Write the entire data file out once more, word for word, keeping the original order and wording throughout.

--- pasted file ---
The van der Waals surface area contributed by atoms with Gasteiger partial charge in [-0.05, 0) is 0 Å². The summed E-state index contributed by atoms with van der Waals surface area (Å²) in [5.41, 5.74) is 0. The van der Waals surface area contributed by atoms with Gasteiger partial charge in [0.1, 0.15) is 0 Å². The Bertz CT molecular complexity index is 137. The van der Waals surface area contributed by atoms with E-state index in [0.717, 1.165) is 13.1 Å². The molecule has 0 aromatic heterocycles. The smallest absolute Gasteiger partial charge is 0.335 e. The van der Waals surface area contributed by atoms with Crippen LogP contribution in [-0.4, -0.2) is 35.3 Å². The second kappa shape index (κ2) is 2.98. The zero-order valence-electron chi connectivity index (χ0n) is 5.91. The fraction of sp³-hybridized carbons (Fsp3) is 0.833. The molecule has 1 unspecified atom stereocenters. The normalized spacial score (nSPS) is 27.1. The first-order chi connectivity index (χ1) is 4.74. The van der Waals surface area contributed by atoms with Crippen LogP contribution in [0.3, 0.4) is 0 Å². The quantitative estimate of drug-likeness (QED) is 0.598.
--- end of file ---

The van der Waals surface area contributed by atoms with Gasteiger partial charge in [-0.05, 0) is 0 Å². The summed E-state index contributed by atoms with van der Waals surface area (Å²) in [5.41, 5.74) is 0. The van der Waals surface area contributed by atoms with Gasteiger partial charge in [0.1, 0.15) is 0 Å². The Bertz CT molecular complexity index is 137. The van der Waals surface area contributed by atoms with E-state index in [0.717, 1.165) is 13.1 Å². The molecule has 0 aromatic heterocycles. The smallest absolute Gasteiger partial charge is 0.335 e. The van der Waals surface area contributed by atoms with Crippen LogP contribution in [-0.4, -0.2) is 35.3 Å². The second kappa shape index (κ2) is 2.98. The zero-order valence-electron chi connectivity index (χ0n) is 5.91. The fraction of sp³-hybridized carbons (Fsp3) is 0.833. The molecule has 1 unspecified atom stereocenters. The normalized spacial score (nSPS) is 27.1. The first-order chi connectivity index (χ1) is 4.74. The van der Waals surface area contributed by atoms with Crippen LogP contribution in [0.3, 0.4) is 0 Å². The quantitative estimate of drug-likeness (QED) is 0.598.